The European Space Agency’s comet lander Philae has successfully delivered a long-anticipated data stream to Earth after several nerve-wracking months of silence.

The dishwasher-sized lander, dispatched from the Rosetta spacecraft which now orbits comet 67P/Churyumov-Gerasimenko, landed rather roughly on the surface back in 2014.Unfortunately, the machine unexpectedly settled in a shadowy crater and ran out of power after 60 hours without sunlight to charge its solar cells.

Because the comet has been moving nearer to the sun, the lander may have been able to harness the increased solar energy and recharge itself. The earthbound scientists at European Space Operations Centre in Darmstadt, Germany, held their breath and powered up the lander’s listening capabilities on March 12th.

A real-scale representation of the comet's size
compared to the city of Los Angeles.
On June 14th Philae’s message finally arrived, indicating that it is in fact receiving power.
Rosetta is the first man-made object to orbit a comet, and Philae the first to land on one. The mission promises to be rich with discoveries that will lend insight into many unanswered questions about the natural world. Comets and other such deep-space objects represent goldmines of information about the early universe and the physical history of the solar system, and by extension the Earth and her human inhabitants.

One such mystery that the mission hopes to investigate is the relative abundance of left-handed chemical isomers in the biological world. Many molecules come in mirror-image “versions” of one another. Despite being composed of the same atoms, and those atoms being connected in identical ways, they are physical reflections of each other and possess unique physical and chemical properties. For reasons poorly-understood, biological systems overwhelmingly favor the left- versions of molecules.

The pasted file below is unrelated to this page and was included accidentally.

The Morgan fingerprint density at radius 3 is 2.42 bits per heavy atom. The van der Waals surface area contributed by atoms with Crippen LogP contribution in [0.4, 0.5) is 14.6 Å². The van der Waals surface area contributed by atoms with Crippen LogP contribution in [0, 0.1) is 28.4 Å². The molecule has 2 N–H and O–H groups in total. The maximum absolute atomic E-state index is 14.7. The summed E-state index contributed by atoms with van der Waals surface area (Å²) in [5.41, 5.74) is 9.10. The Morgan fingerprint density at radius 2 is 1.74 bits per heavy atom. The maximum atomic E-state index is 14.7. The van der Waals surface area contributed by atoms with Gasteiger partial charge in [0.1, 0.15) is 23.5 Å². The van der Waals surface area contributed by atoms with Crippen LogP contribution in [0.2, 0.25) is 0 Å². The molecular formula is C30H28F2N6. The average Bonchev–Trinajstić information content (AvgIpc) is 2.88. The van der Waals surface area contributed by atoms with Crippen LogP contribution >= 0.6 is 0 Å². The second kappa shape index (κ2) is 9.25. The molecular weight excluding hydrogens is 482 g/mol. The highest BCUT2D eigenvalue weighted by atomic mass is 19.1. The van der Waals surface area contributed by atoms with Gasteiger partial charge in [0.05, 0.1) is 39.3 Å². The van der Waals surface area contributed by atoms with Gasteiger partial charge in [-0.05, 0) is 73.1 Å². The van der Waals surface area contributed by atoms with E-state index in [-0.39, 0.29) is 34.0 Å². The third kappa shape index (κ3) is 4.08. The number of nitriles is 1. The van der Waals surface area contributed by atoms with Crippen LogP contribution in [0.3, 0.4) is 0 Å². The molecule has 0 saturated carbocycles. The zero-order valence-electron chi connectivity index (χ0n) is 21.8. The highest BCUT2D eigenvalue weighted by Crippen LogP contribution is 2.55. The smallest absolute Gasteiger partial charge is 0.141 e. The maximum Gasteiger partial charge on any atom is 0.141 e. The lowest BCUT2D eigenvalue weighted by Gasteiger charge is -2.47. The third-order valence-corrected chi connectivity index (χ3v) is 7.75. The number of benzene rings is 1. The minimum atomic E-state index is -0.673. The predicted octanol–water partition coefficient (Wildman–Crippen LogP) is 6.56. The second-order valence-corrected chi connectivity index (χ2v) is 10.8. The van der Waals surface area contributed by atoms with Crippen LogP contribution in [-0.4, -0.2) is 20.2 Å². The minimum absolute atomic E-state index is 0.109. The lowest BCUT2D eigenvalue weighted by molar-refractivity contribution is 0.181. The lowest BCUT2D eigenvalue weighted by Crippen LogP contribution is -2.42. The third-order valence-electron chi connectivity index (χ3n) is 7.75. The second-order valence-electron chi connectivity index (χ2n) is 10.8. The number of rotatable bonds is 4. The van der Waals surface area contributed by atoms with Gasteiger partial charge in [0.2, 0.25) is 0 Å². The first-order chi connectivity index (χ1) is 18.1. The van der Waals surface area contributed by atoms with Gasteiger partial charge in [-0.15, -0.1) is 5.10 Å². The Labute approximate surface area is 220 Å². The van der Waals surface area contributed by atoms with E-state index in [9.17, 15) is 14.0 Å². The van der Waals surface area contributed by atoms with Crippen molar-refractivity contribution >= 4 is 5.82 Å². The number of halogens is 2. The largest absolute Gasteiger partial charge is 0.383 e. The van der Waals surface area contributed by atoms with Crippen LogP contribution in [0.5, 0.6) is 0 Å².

One theory proposed in 1983 posits that spiraling radiation generated during supernovae is responsible. The polarization of the radiation emitted during the collapse of primordial stars may have twisted those first molecules into left-handed orientations, resulting in a dominance that we still see today. If the preference for left- chirality is found to extend outside the Earth biosphere, a cosmic origin would be the most reasonable explanation.

The lander possesses an array of cutting-edge scientific instruments, including UV, visible and infrared spectrometers, remote imaging systems, and radar.

One of the first images received by the lander revealed what appeared to be
"sand dunes". The scale of this image is massive; the length of a human
being would be represented as a single pixel.
The mission has already uncovered an abundance of information about the comet. Although it is massive enough to have a gravitational field, the rock is only about ¼ to 1/8 the volume of the object that wiped out the dinosaurs. Its gravity, although strong enough to hold onto the Rosetta orbiter, is incredibly weak. The escape velocity of the comet is about 1/300,000th of Earth’s. In
simpler terms, if a person standing on its surface jumped with the amount of force needed to reach one centimeter from the ground on Earth, they would escape its gravity and float off into space, never to return. If you stepped off of a chair on this comet, it would take you a whole 1.3 minutes to eventually fall to the ground.

As it moves nearer the sun, the comet will heat up and begin expelling dust and gas. This stream of detritus, when comets such as Philae’s swing near enough to the sun, can become ionized by solar wind and produce the luminous glowing tail which is visible from Earth. These mysterious streaks of light have been objects of wonder since the dawn of human kind, and now through the culmination of our thousands of years of scientific inquiry, we will for the first time finally have the chance to reach across the vast gulf of the cosmos and touch one. 

Written by Aisling Williams


Claudia. "The Sound of Touchdown." Web log post. ESA Blog. European Space Agency, 20 Nov. 2014. Web. 16 June 2015.

Doherty, Paul. “Rosetta Mission|Spring 2015 Update.” Online video. Youtube. Exploratorium, 15 May 2015. Web. Jun. 27 2015.

Wilson, Elizabeth K. “Comet Lander Philae Wakes Up.” Chemical & Engineering News: (2015) n. pag. 15 June 2015. Web. 17 June 2015.